Divorce and Property

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Divorce and property are two interlinked issues that often result in dispute between the partners. Assets distribution in divorce is a major aspect of a whole legal procedure. Many times, the partners divide their assets and liabilities through discussions and making a mutual agreement. But, if they do not succeed to agree over this matter, the court resolves the matter using its jurisdictional powers. The court may take various factors into consideration for a fair and satisfactory solution of this problem. Some of the matters are discussed below.

The Difference between Marital and Separate Property

Before opting for a division, it is important to know the assets that are considered under division and the ones excluded. According to the divorce laws, the assets and liabilities acquired during the period of marriage by both partners are regarded as marital property. It is the total assets that are actually distributed between partners. Any kind of assets earned before marriage by a particular spouse will be regarded as a separate earnings of that person. Individual or separate earnings are excluded while calculating the assets for distribution after divorce. But, it is to be noted that, the value of such individual earnings may be a matter of concern in an equatable distribution.

Types of Property Division in a Divorce

There are two types of methods for dividing the marital earnings. A state might consider either of the methods when considering the distribution of assets during a divorce procedure. Many states follow the principle of equitable division, while few of them make division on an equal basis. The details about these types are as follows.

Equal division of Property in Divorce

About nine states follow equal division priciple in their laws. The laws in these states mention that a marital assets should be divided equally between the partners, regardless of who the owner of such assets is. Also, the debts accrued during the marital period is also subject to equal distribution. Here, separate assets of the spouses are not considered while dividing the marital earnings. It is to be noted that such division means the equal amount should be owned by both partners, not the equal physical or real assets. The distribution is done on the 50-50 basis.

Equitable Division of Property in Divorce

Almost all states divide the marital earnings on this basis. This means that the assets and liabilities will be a matter of fair distribution, not necessarily equal. Many factors are taken into concern for calculation of such division. Some of these factors are:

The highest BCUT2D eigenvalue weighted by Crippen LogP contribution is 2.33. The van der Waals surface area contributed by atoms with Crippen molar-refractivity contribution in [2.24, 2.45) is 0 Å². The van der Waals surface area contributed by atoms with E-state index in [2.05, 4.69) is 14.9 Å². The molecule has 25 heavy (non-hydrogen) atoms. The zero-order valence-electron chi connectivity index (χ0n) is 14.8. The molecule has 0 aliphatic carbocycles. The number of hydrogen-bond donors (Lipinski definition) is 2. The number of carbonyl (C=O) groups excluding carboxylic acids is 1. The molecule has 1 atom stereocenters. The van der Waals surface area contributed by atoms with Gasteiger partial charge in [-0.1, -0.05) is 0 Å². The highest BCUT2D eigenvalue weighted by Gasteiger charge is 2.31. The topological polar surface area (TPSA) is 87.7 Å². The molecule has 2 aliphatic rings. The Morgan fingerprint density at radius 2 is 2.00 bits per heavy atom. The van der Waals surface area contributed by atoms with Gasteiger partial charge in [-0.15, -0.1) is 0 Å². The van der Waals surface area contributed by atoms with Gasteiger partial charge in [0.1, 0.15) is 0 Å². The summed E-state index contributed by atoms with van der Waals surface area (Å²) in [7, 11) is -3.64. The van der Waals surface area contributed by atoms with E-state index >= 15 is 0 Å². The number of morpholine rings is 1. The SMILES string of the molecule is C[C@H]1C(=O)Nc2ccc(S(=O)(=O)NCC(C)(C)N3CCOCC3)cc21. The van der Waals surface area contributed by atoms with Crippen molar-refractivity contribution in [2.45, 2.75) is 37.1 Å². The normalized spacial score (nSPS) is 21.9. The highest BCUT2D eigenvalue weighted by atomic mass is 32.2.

• The duration of marital period
  • The physical and mental conditions of both partners
  • The separate savings of each spouse and value of such assets
  • The obligations and liabilities of each spouse due to marriage
  • The contribution of each spouse in acquiring current assets. And also, any fault in wasting or misusing them

In order to ascertain an equitable distribution, an evaluation is of supreme importance. The first and foremost step that an arbitrator or lawyer or administrator should take is to call the 'divorce property appraiser'.

The functions of this appraiser are as follows.

  • Identification of each and every asset in the marital estate
  • Determination who is the owner of all the identified assets
  • Valuation that is applicable on the date of dissolution. This valuation must be relevant and acceptable by USPAP (Uniform Standards of Professional Appraisal Practice)
  • Determination of the authenticity. This might be a replica
  • If the Divorce Property Appraisal proceeds to a lawsuit, then providing expert testimony

Some of the highlights of this appraisal are as follows.

  • An accredited appraiser can conduct an objective certified appraisal. Both the partners would be benefited by this process as the duration of lawsuit, expenses of lawyers and the appraisal cost would be minimized
  • If a mutual divorce assets appraisal takes place, the proceedings are very simple and can be completed in a short duration
  • The valuation of the assets can be done in such a manner that both partners accede to it. Moreover, it can be made irrefutable as on the date of dissolution
  • Let us assume that one partner has selected an appraiser and the other spouse does not accept him/her i.e. the appraiser. Then, the partner's appraisal would be defended during the lawsuit by an 'expert appraisal witness'

An appraisal comprises of the following.

  • Real property i.e. the residence
  • Personal earnings, inclusive of the following
    • Retirement plans
    • Pensions
    • Gems
    • Bullion
    • Coins
    • Inventory
    • Trademarks
    • Logos
    • Computers
    • Equipment
    • Machinery
    • Furniture
    • Collectables
    • Rugs
    • Antiques
    • Guns
    • Art
    • Jewelry
    • Vehicles
    • Any business
    • Other movable assets
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